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Our high quality public health data means New Zealand can tackle a globally "surprising lack'' of costing studies on patients with multiple diseases, Prof Tony Blakely says.
A just-published University of Otago study led by Prof Blakely made the point that one plus one equals more than two for health spending in patients with multiple conditions.
The research showed that caring for patients with two or more chronic diseases cost the health system more than it would to treat each disease in isolation.
Prof Blakely, of the university's Wellington campus, is the first author of the study on the health costs generated by individual diseases in patients and the extra costs of treating patients with multiple noncommunicable diseases.
This study is one of the first to assess the cost of multimorbidity on the public health system, and was published in the journal PLOS Medicine.
The researchers said that internationally there was a "surprising lack'' of disease-attributed costing studies that examined multiple diseases in the same patients.
"Governments and health systems managers can improve planning and prioritisation, knowing where the money goes, '' the study said.
Cost effectiveness studies also "usually needed costs by disease to model cost offsets from preventing disease''.
Prof Blakely said that Otago researchers had already been having discussions with the Ministry of Health over issues raised in the study.
"We should be making the best use of our [public health] data,'' he added.
What stood out in the research was the "high cost of musculoskeletal and neurological diseases'' and this was "greater than the priority we give them in planning and health services research''.
Across all chronic diseases, health spending was "unsurprisingly highest'' in the year of diagnosis and the year of death.
Costs in the year of death, if dying from chronic kidney disease, musculoskeletal, or diabetes were "particularly prominent'', ranging from $13,000 to more than $30,000.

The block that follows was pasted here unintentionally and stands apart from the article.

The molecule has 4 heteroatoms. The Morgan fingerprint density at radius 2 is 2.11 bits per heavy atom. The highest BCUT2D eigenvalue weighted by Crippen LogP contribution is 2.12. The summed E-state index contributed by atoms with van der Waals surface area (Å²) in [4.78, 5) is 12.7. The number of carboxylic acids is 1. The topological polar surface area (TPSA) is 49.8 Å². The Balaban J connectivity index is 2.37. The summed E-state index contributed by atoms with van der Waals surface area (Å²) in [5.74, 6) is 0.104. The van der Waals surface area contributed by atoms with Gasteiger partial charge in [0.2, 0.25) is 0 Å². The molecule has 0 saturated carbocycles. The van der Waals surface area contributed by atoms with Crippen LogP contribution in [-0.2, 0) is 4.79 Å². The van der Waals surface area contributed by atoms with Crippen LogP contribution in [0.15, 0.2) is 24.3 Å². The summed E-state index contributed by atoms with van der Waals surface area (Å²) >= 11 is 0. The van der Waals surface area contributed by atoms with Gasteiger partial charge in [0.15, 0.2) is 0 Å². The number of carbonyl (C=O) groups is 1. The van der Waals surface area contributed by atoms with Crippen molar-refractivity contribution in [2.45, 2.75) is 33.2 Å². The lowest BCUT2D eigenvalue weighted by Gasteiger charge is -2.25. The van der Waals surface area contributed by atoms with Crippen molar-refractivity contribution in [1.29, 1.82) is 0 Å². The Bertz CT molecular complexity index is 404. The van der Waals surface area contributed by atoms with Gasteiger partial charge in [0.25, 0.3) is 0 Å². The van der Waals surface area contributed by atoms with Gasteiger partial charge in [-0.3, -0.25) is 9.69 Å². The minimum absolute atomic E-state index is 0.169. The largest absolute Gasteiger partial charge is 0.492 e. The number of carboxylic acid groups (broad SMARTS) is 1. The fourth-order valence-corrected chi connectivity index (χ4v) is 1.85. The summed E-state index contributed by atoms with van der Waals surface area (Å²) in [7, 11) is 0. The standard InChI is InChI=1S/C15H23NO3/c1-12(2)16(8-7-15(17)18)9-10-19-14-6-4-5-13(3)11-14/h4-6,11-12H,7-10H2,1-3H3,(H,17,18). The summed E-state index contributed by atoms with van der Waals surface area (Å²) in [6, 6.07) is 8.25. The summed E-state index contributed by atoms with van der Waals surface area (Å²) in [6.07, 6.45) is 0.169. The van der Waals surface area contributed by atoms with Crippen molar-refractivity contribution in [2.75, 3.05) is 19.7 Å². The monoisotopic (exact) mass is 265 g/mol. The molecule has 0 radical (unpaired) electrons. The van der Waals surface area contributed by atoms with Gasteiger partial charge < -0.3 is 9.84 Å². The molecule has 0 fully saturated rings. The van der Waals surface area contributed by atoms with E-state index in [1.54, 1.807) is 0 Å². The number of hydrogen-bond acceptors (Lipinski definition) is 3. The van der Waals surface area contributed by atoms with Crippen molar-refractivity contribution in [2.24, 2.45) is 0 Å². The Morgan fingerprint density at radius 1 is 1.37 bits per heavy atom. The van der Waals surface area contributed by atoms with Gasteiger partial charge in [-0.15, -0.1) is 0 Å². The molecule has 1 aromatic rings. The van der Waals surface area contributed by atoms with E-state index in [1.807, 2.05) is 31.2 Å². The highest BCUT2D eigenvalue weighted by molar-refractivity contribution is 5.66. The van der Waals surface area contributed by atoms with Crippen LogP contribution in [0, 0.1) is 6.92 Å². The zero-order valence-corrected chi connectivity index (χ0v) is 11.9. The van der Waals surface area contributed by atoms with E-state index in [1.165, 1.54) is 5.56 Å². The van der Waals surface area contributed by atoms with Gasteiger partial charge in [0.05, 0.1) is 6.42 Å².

Researchers studied health data for all adult New Zealanders and found 59% of publicly-funded health spending was attributable to non-communicable or chronic diseases.
Almost a quarter (23.8%) of that was spent on caring for patients with two or more diseases was above and beyond what the diseases cost individually, Prof Blakely said.
"If there were no additional costs due to the complexity of having two or more diseases at the same time, we would spend a quarter less on chronic conditions.'' The study found that the extra "comorbidity cost'' arising from multiple diseases in the same patient was "far more prominent at younger ages'', and further research to understand this age variation was "warranted''.
The extra cost with younger patients could arise from young people with multiple diseases being "treated more aggressively'' than old people with the same conditions, or that young people with more than one disease would have more severe disease than than their young counterparts with only one disease.
The research offered an insight into the extra financial burden posed by patients suffering from multiple conditions and would be useful for health planners in future.
New Zealand's high quality public health data meant that our researchers could do analytical work "that many other countries can't,'' he added in an interview.
More research was needed and multimorbidity was "likely to be an increasing driver of health spending in future, as people live longer,'' he said.
The researchers analysed nationally-linked health data for all adult New Zealanders, including all publicly funded hospitalisation, outpatient, medicines, laboratory and primary care over seven years (July 1, 2007 - June 30, 2014).
They calculated annual health spending per person and analysed the association of this spending to whether a person had any of six chronic diseases - cancer, cardiovascular disease, diabetes, musculoskeletal, neurological and lung/liver/kidney diseases - or a combination of any of them.
Apart from the "extra'' co-morbidity costs, the remaining three quarters of spending on chronic diseases consisted of heart disease and stroke (18.7%), musculoskeletal disorders (16.2%), neurological conditions (14.4%), cancer (14.1%), lung/liver/kidney disease (7.4%), and diabetes ( 5.5%).